23 June 2017 13:46:15 IST

The blog that brought the money in

Pardeep Goyal writes a successful paid newsletter on personal finance and ideas for start-ups

It took two failed start-ups for Chandigarh-based Pardeep Goyal to finally start working on a blog. This isn’t a common, here’s-what-I-think-of-this blog. Pardeep’s is one with a purpose. In this, he shares his money-saving hacks, credit card utilisation methods and investment philosophy, with the world.


Called Cashoverflow.in, the blog, that the 32-year-old started in May 2015, nets him a cool ₹2 lakh every month, and the money is only increasing as the reach of the blog widens. But if you thought he had it easy, think again. This venture began after he lost all his savings on SchoolGenie and PocketScience, his two failed start-ups.

Budget travelogues

He regularly writes about his travelogues in the blog. His recent trip to Goa with his family for 30 days was done on a budget of a four-day vacation, while he spent 50 days in Thailand, spending less than ₹2 lakh!

Articles on such thriftiness were, understandably, lapped up by readers. But the turning point came when his article ‘100 ideas for making money online with a budget under ₹5,000’ became a massive hit and was shared on a popular portal. Its last share count read 1,84,511. Not only did this unprecedented popularity bring in a lot of consulting clients , but Pardeep was also flooded with emails from people asking for advice on implementing ideas online.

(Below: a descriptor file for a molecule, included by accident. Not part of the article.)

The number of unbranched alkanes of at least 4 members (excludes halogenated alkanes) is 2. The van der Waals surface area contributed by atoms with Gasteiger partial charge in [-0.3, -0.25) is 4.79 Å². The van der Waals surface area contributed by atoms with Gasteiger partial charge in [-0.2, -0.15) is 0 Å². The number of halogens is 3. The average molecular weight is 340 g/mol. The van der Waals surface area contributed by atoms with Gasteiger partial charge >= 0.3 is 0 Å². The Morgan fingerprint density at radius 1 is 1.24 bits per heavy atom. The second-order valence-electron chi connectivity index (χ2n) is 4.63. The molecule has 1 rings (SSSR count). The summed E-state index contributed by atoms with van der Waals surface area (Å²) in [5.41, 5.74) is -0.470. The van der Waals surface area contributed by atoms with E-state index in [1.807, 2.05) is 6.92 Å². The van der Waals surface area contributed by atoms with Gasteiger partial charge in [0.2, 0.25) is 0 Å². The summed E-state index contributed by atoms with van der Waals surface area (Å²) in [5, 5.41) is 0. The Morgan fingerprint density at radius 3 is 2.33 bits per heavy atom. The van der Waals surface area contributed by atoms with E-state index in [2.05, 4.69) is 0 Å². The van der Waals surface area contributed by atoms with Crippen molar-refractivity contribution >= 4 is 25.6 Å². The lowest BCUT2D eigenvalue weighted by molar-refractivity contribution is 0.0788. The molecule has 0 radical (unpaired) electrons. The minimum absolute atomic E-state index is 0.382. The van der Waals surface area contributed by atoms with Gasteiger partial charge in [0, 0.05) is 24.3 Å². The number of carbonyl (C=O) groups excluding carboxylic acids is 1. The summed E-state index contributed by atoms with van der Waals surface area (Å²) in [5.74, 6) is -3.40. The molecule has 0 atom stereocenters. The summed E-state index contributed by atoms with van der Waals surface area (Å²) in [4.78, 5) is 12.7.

Waitlisted line

This influx of emails gave him an idea of starting a premium email newsletter, where he would share business insights in a structured manner to the paid readers. More than a 100 people signed up on the first day. When the figure touched 200, he closed the subscription, although he does take in people once a month in limited numbers, while the rest are waitlisted.

Seeing the interested numbers grow, he has increased the rate to ₹2,000 for the email service, which he plans to also offer as monthly and quarterly services — you can choose to pay either ₹200 a month or ₹999 for six months. Currently, there are 250 people who have signed up for the weekly newsletter, which focuses on creating an organic online business without spending money on paid ads.

Market for paid newsletters

Pardeep is confident that there is a huge market for paid newsletters. He says, “The cost of sending an email is less than one cent, and internet marketers leverage low-cost email marketing to sell their products and services. They use free newsletters as a channel to promote their products, and in the process, the quality of free newsletter becomes low. The purpose of email newsletters should be focused on educating and training the next generation of entrepreneurs.”

His focus is to help 1,000 people set up an online business with his paid newsletter model. He conducts webinars and AMAs (Ask Me Anything) on his Facebook group, which sees a sizeable number of people participating in conversations about starting up online businesses.